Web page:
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Morning Mist, I Didn’t Forget You

Don’t let the length of time this was on my needles fool you.  Morning Mist, by Annie Rowden, was a fun knit and is a lovely pattern.  Every knitter needs one… or two or three.   I just got distracted by Fall knitting and I gained some weight and wasn’t sure if it would even fit.  So, I set it down for a while, but pulled it back out for my Spring Cleanup.

A quick disclaimer:  My camera was being loaned out and so I used my cell phone as camera and husband as tripod.  Sadly, it isn’t the best and he just can’t do still or straight, or reduce upper arm puff with various camera angles.  Sheesh.

But I wanted to get this on my blog and get my modifications out there in case anyone else wanted to try a fingering weight yarn for this, but were feeling hesitant.

And now it’s perfect weather for this lovely tee, my friends.  Come along with me and let’s dissect my modified Morning Mist to the few cell phone photos I could get that were decent.  (My camera was on loan and my husband has no concept of a still, straight photo.  Not that I’m ungrateful for the help…)

Details:  When I cast this on, I really wanted to use a different weight yarn for it- Knit Picks’ Lindy Chain, in Linen and Plum.  I knew I would have to knit more tightly than the sample gauge, though, to produce a nice, full looking fabric.  My gauge in stockinette was 6 sts/ 10 rows per inch.  So, I decided to loosely follow instructions for the second size.

Lace Panel: With a size US 2 needle, I cast on for the lace back panel, completing the number of lace repeats recommended for the second size.  When finished I blocked as instructed, but it was about 1.5 inches shorter than the pattern dimensions.  No problem.

Straps:  I moved on to the straps and picked up 1 more stitch than directed for each strap and worked each one about 1.5 inches before casting on the neckline with 6 more stitches than the pattern called for.  I worked front to the length instructed, then set it down to get my back panel to the right length.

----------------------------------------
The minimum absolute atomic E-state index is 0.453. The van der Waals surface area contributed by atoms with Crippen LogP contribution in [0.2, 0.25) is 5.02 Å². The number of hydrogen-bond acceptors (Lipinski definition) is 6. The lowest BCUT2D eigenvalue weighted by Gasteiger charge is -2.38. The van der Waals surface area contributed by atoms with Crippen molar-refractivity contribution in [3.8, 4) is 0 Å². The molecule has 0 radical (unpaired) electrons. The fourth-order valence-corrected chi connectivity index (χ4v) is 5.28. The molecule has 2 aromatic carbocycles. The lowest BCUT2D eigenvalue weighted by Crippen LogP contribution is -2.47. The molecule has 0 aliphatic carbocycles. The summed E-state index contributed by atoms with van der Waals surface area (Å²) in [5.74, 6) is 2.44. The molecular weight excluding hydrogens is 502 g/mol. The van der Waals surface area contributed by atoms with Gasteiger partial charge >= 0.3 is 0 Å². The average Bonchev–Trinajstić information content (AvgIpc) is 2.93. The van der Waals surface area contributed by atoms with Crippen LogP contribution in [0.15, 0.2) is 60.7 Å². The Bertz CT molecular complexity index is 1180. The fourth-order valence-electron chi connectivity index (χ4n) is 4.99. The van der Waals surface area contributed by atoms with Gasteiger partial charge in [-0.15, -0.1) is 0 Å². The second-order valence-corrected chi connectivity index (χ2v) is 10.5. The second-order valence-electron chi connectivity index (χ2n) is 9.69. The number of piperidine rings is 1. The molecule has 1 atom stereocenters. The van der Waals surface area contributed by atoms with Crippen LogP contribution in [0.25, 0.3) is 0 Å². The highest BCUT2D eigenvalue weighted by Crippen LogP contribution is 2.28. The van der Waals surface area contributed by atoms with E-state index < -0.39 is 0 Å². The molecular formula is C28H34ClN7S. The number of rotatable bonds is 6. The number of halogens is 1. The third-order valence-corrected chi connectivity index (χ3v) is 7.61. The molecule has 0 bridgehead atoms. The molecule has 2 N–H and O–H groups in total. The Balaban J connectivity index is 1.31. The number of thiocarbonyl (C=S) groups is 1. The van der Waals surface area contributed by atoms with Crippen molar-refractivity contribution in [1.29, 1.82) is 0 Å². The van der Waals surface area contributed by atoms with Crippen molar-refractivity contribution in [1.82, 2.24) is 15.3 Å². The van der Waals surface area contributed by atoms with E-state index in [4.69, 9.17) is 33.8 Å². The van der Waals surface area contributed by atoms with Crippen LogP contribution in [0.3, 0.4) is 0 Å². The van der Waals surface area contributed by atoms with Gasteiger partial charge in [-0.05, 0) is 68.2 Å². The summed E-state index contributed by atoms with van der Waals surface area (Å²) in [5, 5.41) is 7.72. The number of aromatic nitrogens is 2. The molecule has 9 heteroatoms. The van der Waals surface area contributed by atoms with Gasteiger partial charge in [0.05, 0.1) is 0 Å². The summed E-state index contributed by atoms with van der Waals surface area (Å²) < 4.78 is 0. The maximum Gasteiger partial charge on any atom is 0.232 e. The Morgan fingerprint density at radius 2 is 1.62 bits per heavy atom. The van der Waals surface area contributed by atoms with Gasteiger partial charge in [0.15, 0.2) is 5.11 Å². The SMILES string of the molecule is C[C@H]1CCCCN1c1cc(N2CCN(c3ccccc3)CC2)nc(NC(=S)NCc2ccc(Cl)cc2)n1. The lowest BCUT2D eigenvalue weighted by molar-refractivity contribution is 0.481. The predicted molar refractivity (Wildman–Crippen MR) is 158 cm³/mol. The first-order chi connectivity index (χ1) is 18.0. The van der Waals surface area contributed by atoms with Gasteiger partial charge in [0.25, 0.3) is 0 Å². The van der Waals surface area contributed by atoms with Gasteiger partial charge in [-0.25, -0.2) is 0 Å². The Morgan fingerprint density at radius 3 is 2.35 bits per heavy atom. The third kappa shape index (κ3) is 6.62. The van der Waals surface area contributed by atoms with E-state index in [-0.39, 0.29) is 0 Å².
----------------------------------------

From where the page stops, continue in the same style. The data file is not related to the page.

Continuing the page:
Lengthening the back:  To get it to the same length as the front, I simply picked up the same number of stitches I had on the front and added about 1. 5 inches of stockinette.

At this point I blocked the front and the back again because things looked wonky with an unblocked front and a partially blocked back.  Thankfully, they lined up beautifully.

The edges: From this point I could’ve just followed the directions, but for some reason I added a 1 x 1 rib band at the bottom instead of garter.  I think I did this because I was away from home and couldn’t get to my phone to see what was really supposed to be happening.  Of course, once I’d done that, I went ahead and added the same style ribbing to the sleeves.

Neckline: The ribbing didn’t look good at the neckline, so I just did an I-Cord Bind off around the neck.  It’s fine and has the look of a raw edge that I really like; however, I wish I’d remembered what the pattern called for at the edges.  Oh well, what’s done is done.  Either way, this is such a lovely design that I don’t even think of those things when I wear it.

I love the simple style of this tee.  The fact that it involves a challenging lace panel adds that thing that a knit needs to feel like their “really knitting.”  I’m excited to see how the Lindy Chain washes and wears over the summer.

A note about the fit:  I started this one year ago.  I was 22 pounds lighter, according to my doctor.  Without getting into a long winded diatribe against unnecessary hormone therapy, I will say that I had a feeling I might gain weight when he put me on hormones (though I was feeling a bit desperate).  Thankfully, I figured this into my sizing when I cast on.  So you can see that my Morning Mist fits, but without a lot of ease.  Normally, I would want more ease, but I cast on when I was unsure what would happen.  A lot of ravelers have intentionally made there’s as fitted as mine, so I know that’s some people’s preference.

(more on ravelry, kollabora, instagram, and flickr)

Annie has a lot of designs out now, but Pasture and Avana are the ones that call to me.  Probably because they can be made with summery fibers and still look great.  I’m thinking I could use Lindy Chain for Pasture and shorten the sleeves to a level that’s bearable for the ridiculous heat of Southeast Texas.

Side note about me:  I think the weight is coming off but, more importantly, I’ve finally found better, natural methods for regulating my periods, controlling migraines, and treating my skin- in case you were worried.  Now to reclaim the last year of my life. ๐Ÿ™‚

What summer knits are on, or about to be on, your needles?

Other posts on this top are here: waxing nostalgic, beach knitting, wardrobe plans, and spring knitting.

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